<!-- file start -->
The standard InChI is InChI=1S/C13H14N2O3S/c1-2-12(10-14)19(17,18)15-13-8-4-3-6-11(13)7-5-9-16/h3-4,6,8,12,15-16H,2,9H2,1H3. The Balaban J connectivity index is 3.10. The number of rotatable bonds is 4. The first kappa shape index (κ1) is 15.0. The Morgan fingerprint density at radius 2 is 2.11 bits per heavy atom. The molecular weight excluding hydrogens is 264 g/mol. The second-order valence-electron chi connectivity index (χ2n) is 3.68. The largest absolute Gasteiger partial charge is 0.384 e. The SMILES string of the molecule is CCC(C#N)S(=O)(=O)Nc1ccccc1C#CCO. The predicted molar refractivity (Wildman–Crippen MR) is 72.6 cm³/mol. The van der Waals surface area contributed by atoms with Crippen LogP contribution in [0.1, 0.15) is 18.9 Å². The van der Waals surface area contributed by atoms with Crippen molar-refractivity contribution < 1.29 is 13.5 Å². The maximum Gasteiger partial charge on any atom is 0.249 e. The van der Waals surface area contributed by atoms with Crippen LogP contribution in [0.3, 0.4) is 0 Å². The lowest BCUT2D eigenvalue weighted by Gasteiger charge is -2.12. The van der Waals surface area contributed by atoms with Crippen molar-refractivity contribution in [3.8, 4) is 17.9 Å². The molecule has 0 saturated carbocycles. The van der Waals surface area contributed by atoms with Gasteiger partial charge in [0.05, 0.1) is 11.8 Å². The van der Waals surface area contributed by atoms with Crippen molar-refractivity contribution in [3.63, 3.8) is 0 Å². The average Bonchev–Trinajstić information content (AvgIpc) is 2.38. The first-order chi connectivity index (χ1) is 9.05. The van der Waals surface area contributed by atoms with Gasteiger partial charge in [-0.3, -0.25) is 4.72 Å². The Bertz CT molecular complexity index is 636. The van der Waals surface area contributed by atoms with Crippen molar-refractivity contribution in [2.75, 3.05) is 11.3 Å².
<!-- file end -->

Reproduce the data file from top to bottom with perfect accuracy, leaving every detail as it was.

The standard InChI is InChI=1S/C13H14N2O3S/c1-2-12(10-14)19(17,18)15-13-8-4-3-6-11(13)7-5-9-16/h3-4,6,8,12,15-16H,2,9H2,1H3. The Balaban J connectivity index is 3.10. The number of rotatable bonds is 4. The first kappa shape index (κ1) is 15.0. The Morgan fingerprint density at radius 2 is 2.11 bits per heavy atom. The molecular weight excluding hydrogens is 264 g/mol. The second-order valence-electron chi connectivity index (χ2n) is 3.68. The largest absolute Gasteiger partial charge is 0.384 e. The SMILES string of the molecule is CCC(C#N)S(=O)(=O)Nc1ccccc1C#CCO. The predicted molar refractivity (Wildman–Crippen MR) is 72.6 cm³/mol. The van der Waals surface area contributed by atoms with Crippen LogP contribution in [0.1, 0.15) is 18.9 Å². The van der Waals surface area contributed by atoms with Crippen molar-refractivity contribution < 1.29 is 13.5 Å². The maximum Gasteiger partial charge on any atom is 0.249 e. The van der Waals surface area contributed by atoms with Crippen LogP contribution in [0.3, 0.4) is 0 Å². The lowest BCUT2D eigenvalue weighted by Gasteiger charge is -2.12. The van der Waals surface area contributed by atoms with Crippen molar-refractivity contribution in [3.8, 4) is 17.9 Å². The molecule has 0 saturated carbocycles. The van der Waals surface area contributed by atoms with Gasteiger partial charge in [0.05, 0.1) is 11.8 Å². The van der Waals surface area contributed by atoms with Crippen molar-refractivity contribution in [3.63, 3.8) is 0 Å². The average Bonchev–Trinajstić information content (AvgIpc) is 2.38. The first-order chi connectivity index (χ1) is 9.05. The van der Waals surface area contributed by atoms with Gasteiger partial charge in [-0.3, -0.25) is 4.72 Å². The Bertz CT molecular complexity index is 636. The van der Waals surface area contributed by atoms with Crippen molar-refractivity contribution in [2.75, 3.05) is 11.3 Å².